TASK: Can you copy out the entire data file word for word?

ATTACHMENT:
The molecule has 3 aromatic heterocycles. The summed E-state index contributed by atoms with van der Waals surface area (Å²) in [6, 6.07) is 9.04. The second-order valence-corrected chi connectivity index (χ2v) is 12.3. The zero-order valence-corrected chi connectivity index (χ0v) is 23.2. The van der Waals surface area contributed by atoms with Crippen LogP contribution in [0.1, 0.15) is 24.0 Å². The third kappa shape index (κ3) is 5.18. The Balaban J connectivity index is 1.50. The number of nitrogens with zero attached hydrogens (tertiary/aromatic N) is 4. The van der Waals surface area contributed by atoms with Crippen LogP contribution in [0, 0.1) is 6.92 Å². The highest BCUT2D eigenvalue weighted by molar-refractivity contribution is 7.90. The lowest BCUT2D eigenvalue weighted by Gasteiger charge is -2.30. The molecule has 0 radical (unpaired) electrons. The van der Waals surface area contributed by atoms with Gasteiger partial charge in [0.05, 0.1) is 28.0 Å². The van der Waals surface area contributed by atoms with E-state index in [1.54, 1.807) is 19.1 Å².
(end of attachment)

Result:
The molecule has 3 aromatic heterocycles. The summed E-state index contributed by atoms with van der Waals surface area (Å²) in [6, 6.07) is 9.04. The second-order valence-corrected chi connectivity index (χ2v) is 12.3. The zero-order valence-corrected chi connectivity index (χ0v) is 23.2. The van der Waals surface area contributed by atoms with Crippen LogP contribution in [0.1, 0.15) is 24.0 Å². The third kappa shape index (κ3) is 5.18. The Balaban J connectivity index is 1.50. The number of nitrogens with zero attached hydrogens (tertiary/aromatic N) is 4. The van der Waals surface area contributed by atoms with Crippen LogP contribution in [0, 0.1) is 6.92 Å². The highest BCUT2D eigenvalue weighted by molar-refractivity contribution is 7.90. The lowest BCUT2D eigenvalue weighted by Gasteiger charge is -2.30. The molecule has 0 radical (unpaired) electrons. The van der Waals surface area contributed by atoms with Gasteiger partial charge in [0.05, 0.1) is 28.0 Å². The van der Waals surface area contributed by atoms with E-state index in [1.54, 1.807) is 19.1 Å².